I can think of a million ways to “fix” other people around me. They’re just all so messed up, aren’t they?
Here’s the brutal truth: That’s not the way the universe works. You don’t get to “fix” them.
After I get over the disappointment from that statement, now what can I do? How do I keep myself from just being a victim of circumstances, a slave to my situation?
Here’s the secret: I have considerable influence over the people in my life.
Maybe that doesn’t sound like a big deal, but it is. What it means is that if I want to make a difference in other peoples’ behavior, I first have to take responsibility for my own. I have to work to influence others, which isn’t a simple process.
Influence Isn’t Just a Nice Word for Control
Influencing is actually a much different concept than controlling, because it’s based on a cooperation of individuals, leading to a desire to change. With control, desire doesn’t really enter into the picture.
Let’s say that I want to influence you to leave some kind words in the comment section of this blog, something which will let me know whether you’re getting value from this page. I have absolutely no control over whether you do that, and in fact you may have left the page before the end of this sentence.
What I can do, though, is to show you why it might be valuable to you to leave comments. I can’t give you money or guarantee fame. So perhaps I can appeal to your vanity, giving you a place to see your name printed on a website. More powerful than that might be to explain how this creates a conversation where I can respond to what you say as you respond to my words.
Perhaps even more interesting is how a conversation on a blog like this creates a community of people who can all be helping each other to learn about an interesting concept like exerting influence.
You can see the thought process I was using there:
- Be straightforward about what I’m asking from you
- Explain or show how that can have value to you
- Giving you an easy way to say “yes” to the request, to remove obstacles
Let’s say that I’d like to ask my boss for a change in job assignments. I have relatively little power in this situation, but certainly do have influence. So first I can be clear what I’m asking for: “I’d like to talk with you about the possibilities of shifting my job responsibilities.” Then I have some well-articulated ways to show value: “If we can do this, not only will I be more productive in my job, but also I’ll become much more valuable to the organization in the long term.” Finally, I remove obstacles: “I would work with you on creating the set of responsibilities which are most valuable to the group and where I could make the best contributions, and I will work with you to phase this in over a period of 3 months so that the others on the team are impacted the least. I’ll spend extra effort to cross-train people to take over my current job.”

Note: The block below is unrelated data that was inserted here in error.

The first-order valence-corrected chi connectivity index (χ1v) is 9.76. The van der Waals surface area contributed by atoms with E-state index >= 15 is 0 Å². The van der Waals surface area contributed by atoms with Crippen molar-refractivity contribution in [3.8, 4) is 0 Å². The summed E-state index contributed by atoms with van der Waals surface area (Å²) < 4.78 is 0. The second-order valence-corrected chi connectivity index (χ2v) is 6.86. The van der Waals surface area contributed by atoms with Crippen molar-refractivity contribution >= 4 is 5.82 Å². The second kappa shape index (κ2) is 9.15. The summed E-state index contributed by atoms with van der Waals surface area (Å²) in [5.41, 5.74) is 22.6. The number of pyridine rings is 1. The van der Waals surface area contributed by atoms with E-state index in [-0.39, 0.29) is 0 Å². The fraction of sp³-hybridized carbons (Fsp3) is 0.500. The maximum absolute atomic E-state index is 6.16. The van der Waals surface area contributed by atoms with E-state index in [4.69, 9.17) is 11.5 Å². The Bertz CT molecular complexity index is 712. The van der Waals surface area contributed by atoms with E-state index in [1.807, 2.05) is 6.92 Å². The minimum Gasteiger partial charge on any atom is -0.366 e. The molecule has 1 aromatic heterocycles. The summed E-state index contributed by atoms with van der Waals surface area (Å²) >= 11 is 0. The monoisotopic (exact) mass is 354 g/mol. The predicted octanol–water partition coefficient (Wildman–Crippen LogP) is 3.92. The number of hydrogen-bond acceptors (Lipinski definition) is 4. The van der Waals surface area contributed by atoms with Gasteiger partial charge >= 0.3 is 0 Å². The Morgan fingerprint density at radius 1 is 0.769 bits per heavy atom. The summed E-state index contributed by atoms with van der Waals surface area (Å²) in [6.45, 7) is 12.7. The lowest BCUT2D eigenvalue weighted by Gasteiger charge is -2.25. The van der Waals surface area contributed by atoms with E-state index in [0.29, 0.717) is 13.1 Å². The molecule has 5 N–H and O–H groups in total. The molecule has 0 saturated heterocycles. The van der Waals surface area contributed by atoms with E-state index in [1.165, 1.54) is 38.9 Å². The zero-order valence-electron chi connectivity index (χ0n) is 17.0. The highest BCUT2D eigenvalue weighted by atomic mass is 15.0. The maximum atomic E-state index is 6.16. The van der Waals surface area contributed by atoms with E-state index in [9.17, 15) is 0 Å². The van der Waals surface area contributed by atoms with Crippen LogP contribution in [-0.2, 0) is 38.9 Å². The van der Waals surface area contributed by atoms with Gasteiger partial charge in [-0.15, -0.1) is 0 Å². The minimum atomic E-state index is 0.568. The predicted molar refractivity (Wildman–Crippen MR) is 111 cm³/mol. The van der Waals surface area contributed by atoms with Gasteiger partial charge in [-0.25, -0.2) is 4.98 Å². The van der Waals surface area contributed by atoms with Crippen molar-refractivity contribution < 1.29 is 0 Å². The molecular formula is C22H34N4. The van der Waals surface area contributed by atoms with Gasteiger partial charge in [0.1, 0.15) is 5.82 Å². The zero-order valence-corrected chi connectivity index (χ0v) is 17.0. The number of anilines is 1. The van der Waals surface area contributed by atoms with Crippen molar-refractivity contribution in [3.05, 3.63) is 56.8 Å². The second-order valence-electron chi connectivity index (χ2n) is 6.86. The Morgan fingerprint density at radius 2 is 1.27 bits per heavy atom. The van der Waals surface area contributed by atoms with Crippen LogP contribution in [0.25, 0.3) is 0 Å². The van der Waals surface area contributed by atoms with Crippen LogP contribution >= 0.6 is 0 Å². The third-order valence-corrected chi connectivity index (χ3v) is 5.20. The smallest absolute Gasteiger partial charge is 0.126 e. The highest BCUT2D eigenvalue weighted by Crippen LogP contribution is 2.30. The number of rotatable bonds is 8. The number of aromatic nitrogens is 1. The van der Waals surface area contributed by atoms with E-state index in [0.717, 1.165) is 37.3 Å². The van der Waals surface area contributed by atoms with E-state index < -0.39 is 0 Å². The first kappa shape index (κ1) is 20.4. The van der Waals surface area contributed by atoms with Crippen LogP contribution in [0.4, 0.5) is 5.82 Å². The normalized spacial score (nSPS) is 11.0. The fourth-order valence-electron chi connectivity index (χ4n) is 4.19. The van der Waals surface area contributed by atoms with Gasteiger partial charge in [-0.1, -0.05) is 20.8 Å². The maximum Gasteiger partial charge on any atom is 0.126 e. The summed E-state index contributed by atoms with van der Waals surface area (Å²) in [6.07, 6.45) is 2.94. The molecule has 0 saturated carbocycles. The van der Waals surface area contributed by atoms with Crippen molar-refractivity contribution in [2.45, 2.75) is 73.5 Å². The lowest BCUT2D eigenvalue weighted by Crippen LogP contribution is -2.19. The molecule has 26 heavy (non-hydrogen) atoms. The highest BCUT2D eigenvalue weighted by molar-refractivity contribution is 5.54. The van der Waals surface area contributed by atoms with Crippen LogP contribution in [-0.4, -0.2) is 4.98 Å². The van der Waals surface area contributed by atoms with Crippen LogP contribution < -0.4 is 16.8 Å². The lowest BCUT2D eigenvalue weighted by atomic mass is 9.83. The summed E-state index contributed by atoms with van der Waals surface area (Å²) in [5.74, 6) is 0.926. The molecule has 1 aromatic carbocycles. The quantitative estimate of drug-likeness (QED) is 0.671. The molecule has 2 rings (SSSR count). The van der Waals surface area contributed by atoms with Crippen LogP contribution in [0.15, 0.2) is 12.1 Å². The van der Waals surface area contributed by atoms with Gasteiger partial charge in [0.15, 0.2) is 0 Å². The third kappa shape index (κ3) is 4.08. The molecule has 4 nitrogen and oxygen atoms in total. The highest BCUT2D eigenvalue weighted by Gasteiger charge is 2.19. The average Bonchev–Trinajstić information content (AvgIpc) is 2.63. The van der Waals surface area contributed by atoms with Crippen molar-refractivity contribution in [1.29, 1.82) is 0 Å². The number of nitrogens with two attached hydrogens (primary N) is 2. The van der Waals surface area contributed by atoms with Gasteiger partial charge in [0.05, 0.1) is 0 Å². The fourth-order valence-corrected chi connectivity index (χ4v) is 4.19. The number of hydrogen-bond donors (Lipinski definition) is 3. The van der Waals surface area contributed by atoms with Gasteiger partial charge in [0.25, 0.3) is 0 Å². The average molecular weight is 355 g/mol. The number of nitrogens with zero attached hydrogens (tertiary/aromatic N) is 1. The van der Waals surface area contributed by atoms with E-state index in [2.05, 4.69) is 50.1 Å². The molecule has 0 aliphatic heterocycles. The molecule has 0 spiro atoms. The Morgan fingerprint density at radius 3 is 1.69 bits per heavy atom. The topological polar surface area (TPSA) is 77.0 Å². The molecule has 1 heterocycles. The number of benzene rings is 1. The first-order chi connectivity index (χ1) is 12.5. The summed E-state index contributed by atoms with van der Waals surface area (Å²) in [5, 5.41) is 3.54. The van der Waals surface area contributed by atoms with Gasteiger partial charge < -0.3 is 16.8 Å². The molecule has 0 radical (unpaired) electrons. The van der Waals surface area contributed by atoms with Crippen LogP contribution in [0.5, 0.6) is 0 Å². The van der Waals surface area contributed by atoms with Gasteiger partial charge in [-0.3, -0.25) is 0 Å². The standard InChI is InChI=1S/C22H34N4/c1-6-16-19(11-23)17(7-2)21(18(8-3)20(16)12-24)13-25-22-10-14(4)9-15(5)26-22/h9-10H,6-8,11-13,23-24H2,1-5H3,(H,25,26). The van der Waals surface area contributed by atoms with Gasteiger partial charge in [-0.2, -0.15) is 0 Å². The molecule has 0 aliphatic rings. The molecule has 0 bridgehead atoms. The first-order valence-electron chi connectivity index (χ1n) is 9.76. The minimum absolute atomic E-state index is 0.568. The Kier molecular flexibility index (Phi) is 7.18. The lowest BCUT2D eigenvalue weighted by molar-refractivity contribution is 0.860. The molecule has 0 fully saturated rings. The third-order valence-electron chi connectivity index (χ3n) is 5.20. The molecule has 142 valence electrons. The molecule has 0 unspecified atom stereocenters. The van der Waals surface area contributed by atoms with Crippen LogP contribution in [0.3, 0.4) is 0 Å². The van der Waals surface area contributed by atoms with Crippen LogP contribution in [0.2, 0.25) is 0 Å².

Depending on the situation, this may or may not work. Anything truly valuable in life isn’t a sure thing. But what I’ve done is opened up a conversation with my boss where I’ve demonstrated professionalism, a desire to give benefit to her and the larger organization, and flexibility.
Thinking through the conversation is the first step to having influence.
As a footnote, I’ll mention that I’ve used this exact strategy three times in my career to create jobs which were customized to my own abilities and interests, making a deep difference to the larger organization. But each time, it took between 3 and 9 months to get through the process. It takes considerable focus and determination.
by Carl Dierschow